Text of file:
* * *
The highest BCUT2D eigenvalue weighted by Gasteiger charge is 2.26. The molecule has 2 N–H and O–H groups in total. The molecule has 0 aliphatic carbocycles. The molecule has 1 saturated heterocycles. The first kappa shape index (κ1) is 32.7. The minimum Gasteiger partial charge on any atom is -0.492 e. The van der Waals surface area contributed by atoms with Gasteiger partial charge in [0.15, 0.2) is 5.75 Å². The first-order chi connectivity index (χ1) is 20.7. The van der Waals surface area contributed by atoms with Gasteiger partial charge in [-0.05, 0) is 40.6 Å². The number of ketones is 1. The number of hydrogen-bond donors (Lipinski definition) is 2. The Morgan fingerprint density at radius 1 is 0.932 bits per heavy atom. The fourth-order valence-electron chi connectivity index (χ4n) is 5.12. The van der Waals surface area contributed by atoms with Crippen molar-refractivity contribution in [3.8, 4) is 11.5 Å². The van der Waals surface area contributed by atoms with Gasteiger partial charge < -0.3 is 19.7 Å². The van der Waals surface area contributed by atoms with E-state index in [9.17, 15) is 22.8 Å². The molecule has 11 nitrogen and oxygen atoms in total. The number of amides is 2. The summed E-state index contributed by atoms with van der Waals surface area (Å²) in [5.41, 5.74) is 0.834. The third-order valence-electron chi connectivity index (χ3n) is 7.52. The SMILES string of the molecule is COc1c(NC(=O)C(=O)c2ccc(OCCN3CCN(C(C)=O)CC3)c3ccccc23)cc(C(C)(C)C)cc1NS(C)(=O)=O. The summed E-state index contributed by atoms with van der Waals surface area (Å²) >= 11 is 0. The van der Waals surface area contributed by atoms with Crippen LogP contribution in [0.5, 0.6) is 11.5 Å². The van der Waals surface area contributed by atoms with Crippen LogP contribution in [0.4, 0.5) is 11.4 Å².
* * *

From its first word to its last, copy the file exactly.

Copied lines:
The highest BCUT2D eigenvalue weighted by Gasteiger charge is 2.26. The molecule has 2 N–H and O–H groups in total. The molecule has 0 aliphatic carbocycles. The molecule has 1 saturated heterocycles. The first kappa shape index (κ1) is 32.7. The minimum Gasteiger partial charge on any atom is -0.492 e. The van der Waals surface area contributed by atoms with Gasteiger partial charge in [0.15, 0.2) is 5.75 Å². The first-order chi connectivity index (χ1) is 20.7. The van der Waals surface area contributed by atoms with Gasteiger partial charge in [-0.05, 0) is 40.6 Å². The number of ketones is 1. The number of hydrogen-bond donors (Lipinski definition) is 2. The Morgan fingerprint density at radius 1 is 0.932 bits per heavy atom. The fourth-order valence-electron chi connectivity index (χ4n) is 5.12. The van der Waals surface area contributed by atoms with Crippen molar-refractivity contribution in [3.8, 4) is 11.5 Å². The van der Waals surface area contributed by atoms with Gasteiger partial charge < -0.3 is 19.7 Å². The van der Waals surface area contributed by atoms with E-state index in [9.17, 15) is 22.8 Å². The molecule has 11 nitrogen and oxygen atoms in total. The number of amides is 2. The summed E-state index contributed by atoms with van der Waals surface area (Å²) in [5.41, 5.74) is 0.834. The third-order valence-electron chi connectivity index (χ3n) is 7.52. The SMILES string of the molecule is COc1c(NC(=O)C(=O)c2ccc(OCCN3CCN(C(C)=O)CC3)c3ccccc23)cc(C(C)(C)C)cc1NS(C)(=O)=O. The summed E-state index contributed by atoms with van der Waals surface area (Å²) >= 11 is 0. The van der Waals surface area contributed by atoms with Crippen LogP contribution in [0.5, 0.6) is 11.5 Å². The van der Waals surface area contributed by atoms with Crippen LogP contribution in [0.4, 0.5) is 11.4 Å².